The Lindbergh Flight commemorative stamp (Scott 1710) was available on May 20, 1977, at Garden City, New Jersey. It was designed by Robert E. Cunningham.
The multicolored stamp was printed on the Bureau of Engraving and Printing seven-color Andreotti gravure press (601) as sheets of two hundred subjects, tagged, perforated 11, and distributed as panes of fifty. Mr. Zip, “MAIL EARLY IN THE DAY,” electric eye markings, and six plate numbers, one in each color used to print the sheet, are printed in the selvage.
At 7:52 a.m., May 20, 1927, Charles Lindbergh gunned the engine of the "Spirit of St Louis" and aimed her down the dirt runway of Roosevelt Field, Long Island. Heavily laden with fuel, the plane bounced down the muddy field, gradually became airborne, and barely cleared the telephone wires at the field's edge. The crowd of five hundred thought they had witnessed a miracle.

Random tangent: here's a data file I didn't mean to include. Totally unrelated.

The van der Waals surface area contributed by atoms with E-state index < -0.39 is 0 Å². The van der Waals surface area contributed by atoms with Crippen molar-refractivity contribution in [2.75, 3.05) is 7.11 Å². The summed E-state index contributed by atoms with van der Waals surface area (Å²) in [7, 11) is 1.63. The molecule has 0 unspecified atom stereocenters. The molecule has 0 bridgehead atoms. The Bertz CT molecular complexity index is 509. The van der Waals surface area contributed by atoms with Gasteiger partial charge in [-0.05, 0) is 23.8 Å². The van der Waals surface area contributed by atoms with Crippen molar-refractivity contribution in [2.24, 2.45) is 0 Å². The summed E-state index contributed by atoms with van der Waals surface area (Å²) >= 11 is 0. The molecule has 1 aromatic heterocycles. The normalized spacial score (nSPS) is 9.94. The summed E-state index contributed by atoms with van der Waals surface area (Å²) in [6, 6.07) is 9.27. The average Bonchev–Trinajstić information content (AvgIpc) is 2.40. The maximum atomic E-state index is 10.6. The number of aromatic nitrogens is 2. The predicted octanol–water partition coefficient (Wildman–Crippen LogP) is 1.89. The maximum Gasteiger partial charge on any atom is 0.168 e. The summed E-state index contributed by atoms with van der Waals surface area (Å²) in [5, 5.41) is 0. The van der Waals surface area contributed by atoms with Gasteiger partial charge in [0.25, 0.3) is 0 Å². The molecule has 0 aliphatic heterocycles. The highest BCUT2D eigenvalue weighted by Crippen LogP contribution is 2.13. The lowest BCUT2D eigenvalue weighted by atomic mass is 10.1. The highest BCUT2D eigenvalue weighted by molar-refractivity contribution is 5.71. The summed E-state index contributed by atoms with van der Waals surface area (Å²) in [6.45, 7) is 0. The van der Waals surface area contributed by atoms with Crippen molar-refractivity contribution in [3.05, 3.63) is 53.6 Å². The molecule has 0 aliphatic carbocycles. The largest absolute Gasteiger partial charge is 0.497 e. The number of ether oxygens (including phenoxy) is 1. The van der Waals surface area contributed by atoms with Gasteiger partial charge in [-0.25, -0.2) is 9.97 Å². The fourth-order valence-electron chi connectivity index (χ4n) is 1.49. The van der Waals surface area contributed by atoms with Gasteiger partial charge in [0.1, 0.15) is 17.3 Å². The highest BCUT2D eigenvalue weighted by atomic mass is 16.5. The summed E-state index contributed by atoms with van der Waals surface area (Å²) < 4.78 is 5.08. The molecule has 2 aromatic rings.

Lindbergh crossed the coast of France on the evening of May 21, followed the Seine River to Paris, and touched down at Le Bourget Field at 10:22 p.m. The waiting crowd of 100,000 rushed the plane. He became an instant hero, 'The Lone Eagle'. New York City gave him the largest ticker tape parade ever witnessed. He was awarded Congressional Medal of Honor and the first-ever Distinguished Flying Cross by the U.S. government. His feat—the first person to fly solo non-stop across the Atlantic—electrified the nation and inspired interest in aviation.
- Scott 2005 Specialized Catalogue of U.S. Stamps and Covers
- lindberghfoundation.org/history/calbio.html. Accessed May 16, 2006.